AIDS threatens deaf

Friday, 02 June 2006 00:00 Written by  Fred Ouma

The Uganda National Association of the Deaf (UNAD) director, Alex Ndeezi, said 90% of the deaf population in the country cannot write or read and some people were taking advantage of their ignorance to sexually abuse them.

“Our community faces extinction as the trend of HIV infection is rising due to lack of information on its prevention, care, treatment and even available services. The situation is worsened when some people in society think deaf people are safe from HIV/AIDS and flock to them to have unprotected sex,” he said.

Ndeezi, who is also the central region MP for the disabled, was on Friday addressing a workshop on involving deaf people in development programmes at Hotel Equatoria, Kampala.

The meeting was organised by UNAD, a local NGO advocating for promotion of human rights and equality for the deaf.

There are about 500,000 people with varying hearing loss in Uganda. About 300,000 of them need sign language to communicate.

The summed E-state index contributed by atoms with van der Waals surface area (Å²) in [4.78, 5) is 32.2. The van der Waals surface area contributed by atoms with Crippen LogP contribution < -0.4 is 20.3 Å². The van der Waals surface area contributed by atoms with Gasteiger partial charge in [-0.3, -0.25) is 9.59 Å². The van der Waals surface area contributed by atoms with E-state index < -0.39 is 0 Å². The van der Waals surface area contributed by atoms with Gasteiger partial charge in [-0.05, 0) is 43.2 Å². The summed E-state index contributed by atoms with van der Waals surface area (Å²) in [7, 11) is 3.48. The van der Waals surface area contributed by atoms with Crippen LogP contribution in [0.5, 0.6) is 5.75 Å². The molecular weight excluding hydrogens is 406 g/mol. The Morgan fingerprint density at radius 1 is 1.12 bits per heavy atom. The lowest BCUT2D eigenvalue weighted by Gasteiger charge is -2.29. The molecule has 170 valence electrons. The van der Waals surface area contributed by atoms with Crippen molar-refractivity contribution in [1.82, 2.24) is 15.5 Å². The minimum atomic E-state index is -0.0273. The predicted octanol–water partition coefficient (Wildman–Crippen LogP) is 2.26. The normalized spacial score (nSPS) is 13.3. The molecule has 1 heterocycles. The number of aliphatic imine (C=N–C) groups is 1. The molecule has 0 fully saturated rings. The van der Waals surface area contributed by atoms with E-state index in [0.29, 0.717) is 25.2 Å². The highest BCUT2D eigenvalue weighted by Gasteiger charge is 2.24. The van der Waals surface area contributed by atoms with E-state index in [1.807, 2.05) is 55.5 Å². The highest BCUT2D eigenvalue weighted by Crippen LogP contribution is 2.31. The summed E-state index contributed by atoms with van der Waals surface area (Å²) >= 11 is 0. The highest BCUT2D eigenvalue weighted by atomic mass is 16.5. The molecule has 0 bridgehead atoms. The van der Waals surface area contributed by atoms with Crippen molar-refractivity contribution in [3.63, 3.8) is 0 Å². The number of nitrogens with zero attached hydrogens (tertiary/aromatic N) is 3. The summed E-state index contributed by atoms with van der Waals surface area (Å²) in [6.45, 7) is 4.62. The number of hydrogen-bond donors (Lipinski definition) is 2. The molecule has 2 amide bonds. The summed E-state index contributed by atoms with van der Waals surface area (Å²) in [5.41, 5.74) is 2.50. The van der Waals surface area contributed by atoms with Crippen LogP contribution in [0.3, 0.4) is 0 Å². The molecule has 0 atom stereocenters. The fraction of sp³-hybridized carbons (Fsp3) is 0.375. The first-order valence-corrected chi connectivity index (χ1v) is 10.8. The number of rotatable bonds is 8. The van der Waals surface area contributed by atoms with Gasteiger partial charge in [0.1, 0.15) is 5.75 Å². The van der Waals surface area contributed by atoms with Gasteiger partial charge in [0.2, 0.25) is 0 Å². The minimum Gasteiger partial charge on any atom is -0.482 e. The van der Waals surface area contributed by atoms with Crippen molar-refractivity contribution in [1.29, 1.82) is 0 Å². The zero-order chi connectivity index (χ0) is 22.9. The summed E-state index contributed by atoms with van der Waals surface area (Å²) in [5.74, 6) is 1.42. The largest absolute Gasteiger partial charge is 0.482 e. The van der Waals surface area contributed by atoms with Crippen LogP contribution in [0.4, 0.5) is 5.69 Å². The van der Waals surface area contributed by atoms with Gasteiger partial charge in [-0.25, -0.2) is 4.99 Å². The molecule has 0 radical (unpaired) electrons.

Ndeezi said while Uganda is applauded for its successful fight against the AIDS scourge, the deaf community has been left out.

“We’re not part of the famous comprehensive HIV/AIDS package that has reduced HIV prevalence to about 6% from 15% in 1990s.

We feel ignored and it’s impossible to sustain the current trend or improve on it if the disabled, particularly, the deaf, are not brought into the development mainstream,” Ndeezi said.

Joseph Mbulamwana, UNAD information officer, said the information about HIV/AIDS is mostly disseminated through radios and the press, which are not accessible to the deaf.

Participants noted that although the sign language was recognised in the Constitution, it was not included in most national development programmes.

They also expressed concern that the sign language translations during the news bulletin on the national television (UBC) has been scrapped.

Ndeezi, who lost hearing at the age of 15, said deafness should be a concern for everybody and concerted effort was needed to put it high on the development agenda.

Deaf participants asked the media and public to stop referring to them as social misfits. They said nicknames like kasiru (stupid) were discriminatory and made and them feel stigmatised.

“A simple survey of families with deaf children will show that all children have proper names, except deaf ones who are referred to as spoilt. It is a big challenge that this vice begins at family level, with some parents referring to their own deaf children as hopeless,” a participant said.

Mbulamwana said the deaf were often beaten, chained, denied food, sexually abused and abandoned in urban centres.

Source: The New Vision